Whole Foods co-CEOs John Mackey and Walter Robb admitted that the supermarket chain did overcharge New York City customers in a YouTube video posted Wednesday. But their apology placed the blame on employees incorrectly stating the weight of products, and not everyone accepted the C-suite’s apology.
Mr. Mackey and Mr. Robb admitted that Whole Foods had incorrectly priced store products, with containers of sliced fruit as a backdrop. Last week, New York inspectors revealed that the grocer had been consistently overcharging customers in eight of the nine Whole Foods locations in New York City since 2010, The Christian Science Monitor previously reported.
The investigation found that Whole Foods overstated the weight of prepackaged items, like meat, dairy, and baked goods; overcharged at scanning stations, and added tax to items that should not be taxed. Department of Consumer Affairs Commissioner Julie Menin told The Associated Press that the problems continued even after Whole Foods was informed of the investigation.
“Straight up, we made some mistakes,” Robb said in the video. “We want to own that and tell you what we’re doing about it.”
The CEOs said the mistakes had to do with employees handling fresh products in the stores, like making sandwiches or cutting fruit.
“In these areas, there is a very, very small percentage, that they’re mis-weighing errors,” Mackey said. Robb followed up, saying that they know they are not intentional, because the weighing errors sometimes worked out in the customers’ favor.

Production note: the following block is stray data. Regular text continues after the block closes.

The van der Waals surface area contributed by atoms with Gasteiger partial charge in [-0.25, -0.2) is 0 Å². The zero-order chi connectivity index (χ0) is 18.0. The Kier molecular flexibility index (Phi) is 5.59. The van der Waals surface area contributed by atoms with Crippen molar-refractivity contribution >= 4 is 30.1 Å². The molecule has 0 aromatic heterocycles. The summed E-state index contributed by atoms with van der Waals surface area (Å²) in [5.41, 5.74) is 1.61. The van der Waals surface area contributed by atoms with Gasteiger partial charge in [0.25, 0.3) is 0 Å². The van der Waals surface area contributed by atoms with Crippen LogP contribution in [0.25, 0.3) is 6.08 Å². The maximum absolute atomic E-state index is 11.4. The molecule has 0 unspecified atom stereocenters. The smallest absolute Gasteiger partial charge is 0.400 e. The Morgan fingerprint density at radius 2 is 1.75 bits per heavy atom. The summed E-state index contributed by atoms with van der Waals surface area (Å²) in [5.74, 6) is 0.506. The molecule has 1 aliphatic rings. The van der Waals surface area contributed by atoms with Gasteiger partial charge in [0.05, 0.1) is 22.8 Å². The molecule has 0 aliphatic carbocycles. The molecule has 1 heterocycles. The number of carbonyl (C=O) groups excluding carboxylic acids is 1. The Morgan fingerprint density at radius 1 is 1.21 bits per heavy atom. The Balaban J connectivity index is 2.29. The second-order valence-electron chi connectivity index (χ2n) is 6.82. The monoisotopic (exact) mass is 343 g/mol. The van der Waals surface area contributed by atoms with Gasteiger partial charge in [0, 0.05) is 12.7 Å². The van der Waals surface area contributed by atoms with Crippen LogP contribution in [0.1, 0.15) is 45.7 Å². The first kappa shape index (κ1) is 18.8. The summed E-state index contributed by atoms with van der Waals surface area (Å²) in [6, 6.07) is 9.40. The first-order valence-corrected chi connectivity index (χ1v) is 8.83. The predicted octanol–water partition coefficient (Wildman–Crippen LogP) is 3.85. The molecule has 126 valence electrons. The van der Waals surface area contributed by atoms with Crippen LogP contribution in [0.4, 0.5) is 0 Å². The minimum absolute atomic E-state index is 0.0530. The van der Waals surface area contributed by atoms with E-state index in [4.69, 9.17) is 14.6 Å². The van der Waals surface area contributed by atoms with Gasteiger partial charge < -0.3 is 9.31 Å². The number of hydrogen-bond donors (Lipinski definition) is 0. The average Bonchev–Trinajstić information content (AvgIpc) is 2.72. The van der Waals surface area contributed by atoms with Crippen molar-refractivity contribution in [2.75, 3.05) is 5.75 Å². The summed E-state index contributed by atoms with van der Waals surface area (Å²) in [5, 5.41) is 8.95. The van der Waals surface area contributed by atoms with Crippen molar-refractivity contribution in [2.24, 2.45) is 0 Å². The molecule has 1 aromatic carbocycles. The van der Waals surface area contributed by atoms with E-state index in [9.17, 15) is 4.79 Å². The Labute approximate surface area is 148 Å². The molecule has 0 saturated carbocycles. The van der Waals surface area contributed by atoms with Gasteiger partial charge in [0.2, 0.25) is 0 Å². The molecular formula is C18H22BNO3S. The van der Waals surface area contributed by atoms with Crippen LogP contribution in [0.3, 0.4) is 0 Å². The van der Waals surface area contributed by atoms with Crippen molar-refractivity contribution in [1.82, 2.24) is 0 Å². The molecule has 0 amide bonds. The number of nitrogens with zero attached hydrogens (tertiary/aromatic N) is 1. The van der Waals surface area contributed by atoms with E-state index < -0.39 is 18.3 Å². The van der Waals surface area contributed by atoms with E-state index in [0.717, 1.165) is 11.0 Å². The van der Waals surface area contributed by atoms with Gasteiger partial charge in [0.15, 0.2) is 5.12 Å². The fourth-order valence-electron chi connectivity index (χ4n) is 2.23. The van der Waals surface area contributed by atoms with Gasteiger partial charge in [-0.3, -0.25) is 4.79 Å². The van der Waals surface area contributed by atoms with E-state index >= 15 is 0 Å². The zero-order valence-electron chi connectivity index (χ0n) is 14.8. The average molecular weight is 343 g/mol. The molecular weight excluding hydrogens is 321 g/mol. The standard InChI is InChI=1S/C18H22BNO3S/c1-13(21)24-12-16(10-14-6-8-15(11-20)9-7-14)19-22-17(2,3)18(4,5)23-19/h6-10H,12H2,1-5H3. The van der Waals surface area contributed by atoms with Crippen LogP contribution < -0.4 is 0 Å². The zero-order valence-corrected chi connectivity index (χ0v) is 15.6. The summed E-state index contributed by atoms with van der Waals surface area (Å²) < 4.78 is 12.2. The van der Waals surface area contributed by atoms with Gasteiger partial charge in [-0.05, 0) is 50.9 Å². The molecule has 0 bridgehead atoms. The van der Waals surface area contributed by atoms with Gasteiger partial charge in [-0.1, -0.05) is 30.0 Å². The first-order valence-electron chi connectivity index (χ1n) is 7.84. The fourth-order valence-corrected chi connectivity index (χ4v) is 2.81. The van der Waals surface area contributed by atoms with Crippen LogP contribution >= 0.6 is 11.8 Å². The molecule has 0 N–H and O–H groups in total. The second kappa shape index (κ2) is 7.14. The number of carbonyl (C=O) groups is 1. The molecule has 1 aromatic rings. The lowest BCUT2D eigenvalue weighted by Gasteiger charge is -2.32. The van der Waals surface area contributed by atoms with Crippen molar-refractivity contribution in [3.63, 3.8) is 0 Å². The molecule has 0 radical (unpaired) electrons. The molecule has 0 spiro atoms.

The co-CEOs said Whole Foods will increase training both in New York stores and other US locations and give customers their food for free if there is a mistake in the weight of its fresh products, but only if the miscalculation is not in the customer’s favor.
The supermarket chain will also implement a third-party auditing system that will track Whole Foods' progress on the problem. In 45 days the company will update customers on what progress it has been made. Neither Mackey nor Robb said who the third party auditor will be.
Social media was divided on the apology. At press time, the YouTube video had 31,489 views, 75 likes, and 59 dislikes. The comments ranged from some users accepting Whole Foods' apology, while others blasting the company for their wrongdoing.
“I appreciate Whole Foods' co-CEOs and this video,” one user, Rolando Huerta, wrote in a comment on the company’s video. “My main concern for Whole Foods isn't this issue. It's namely the perception that ‘healthy’ or ‘organic’ foods are somehow ‘luxury’ items, or ‘ethical’ items. I think that the foods Whole Foods Market carries are of the best quality in the market – honestly.”
“So basically ‘We were greedy and now really sorry that we got caught,’” user "BRInle" wrote in another comment. Others chimed in, stating that they were not going to shop at Whole Foods ever again.
On Twitter, the conversation wasn’t much different:
Still, the Whole Foods apology came off better than many recent corporate pleas for forgiveness. Lululemon co-founder and former chairman Chip Wilson stepped down in 2013 after issuing a formal apology for his comment that “some women’s bodies just don’t actually work” for his company’s yoga pants, as previously reported by The Monitor. But his apology fell flat, and critics slammed Mr. Wilson for being “insincere” and failing to address the women he may have offended.
Last year, Boeing CEO Jim McNerney issued a company-wide apology after telling analysts that he would not retire because “the heart will still be beating, the employees will still be cowering.” He said the comment was a “a joke gone bad,” according to The Seattle Times. In October 2014, Microsoft CEO Satya Nadella was asked whether women should ask for raises and said they shouldn't "because that's good karma,” USA Today reported. Mr. Nadella apologized, saying that he interpreted the questions “super narrowly” and that his answer was wrong.